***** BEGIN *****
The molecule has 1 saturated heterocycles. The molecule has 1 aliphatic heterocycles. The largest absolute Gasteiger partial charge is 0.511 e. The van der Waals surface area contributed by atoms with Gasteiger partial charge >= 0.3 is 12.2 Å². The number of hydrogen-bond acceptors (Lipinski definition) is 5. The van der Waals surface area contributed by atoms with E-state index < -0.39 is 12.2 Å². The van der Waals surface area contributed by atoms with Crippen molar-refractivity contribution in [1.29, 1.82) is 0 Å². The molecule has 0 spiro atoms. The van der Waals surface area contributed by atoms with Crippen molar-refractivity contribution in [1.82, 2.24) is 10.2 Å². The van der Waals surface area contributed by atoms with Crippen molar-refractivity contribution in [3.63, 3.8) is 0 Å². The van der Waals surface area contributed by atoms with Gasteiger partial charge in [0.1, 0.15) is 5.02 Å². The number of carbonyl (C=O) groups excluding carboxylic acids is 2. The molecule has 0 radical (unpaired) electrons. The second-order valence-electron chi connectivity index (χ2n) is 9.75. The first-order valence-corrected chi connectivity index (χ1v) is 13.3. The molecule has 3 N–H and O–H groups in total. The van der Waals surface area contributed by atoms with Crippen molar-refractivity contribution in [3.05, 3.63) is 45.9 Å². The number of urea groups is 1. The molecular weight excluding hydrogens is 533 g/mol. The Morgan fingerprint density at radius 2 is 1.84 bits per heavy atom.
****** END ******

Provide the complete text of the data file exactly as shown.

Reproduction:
The molecule has 1 saturated heterocycles. The molecule has 1 aliphatic heterocycles. The largest absolute Gasteiger partial charge is 0.511 e. The van der Waals surface area contributed by atoms with Gasteiger partial charge >= 0.3 is 12.2 Å². The number of hydrogen-bond acceptors (Lipinski definition) is 5. The van der Waals surface area contributed by atoms with E-state index < -0.39 is 12.2 Å². The van der Waals surface area contributed by atoms with Crippen molar-refractivity contribution in [1.29, 1.82) is 0 Å². The molecule has 0 spiro atoms. The van der Waals surface area contributed by atoms with Crippen molar-refractivity contribution in [1.82, 2.24) is 10.2 Å². The van der Waals surface area contributed by atoms with Crippen molar-refractivity contribution in [3.63, 3.8) is 0 Å². The van der Waals surface area contributed by atoms with Gasteiger partial charge in [0.1, 0.15) is 5.02 Å². The number of carbonyl (C=O) groups excluding carboxylic acids is 2. The molecule has 0 radical (unpaired) electrons. The second-order valence-electron chi connectivity index (χ2n) is 9.75. The first-order valence-corrected chi connectivity index (χ1v) is 13.3. The molecule has 3 N–H and O–H groups in total. The van der Waals surface area contributed by atoms with Crippen molar-refractivity contribution in [3.05, 3.63) is 45.9 Å². The number of urea groups is 1. The molecular weight excluding hydrogens is 533 g/mol. The Morgan fingerprint density at radius 2 is 1.84 bits per heavy atom.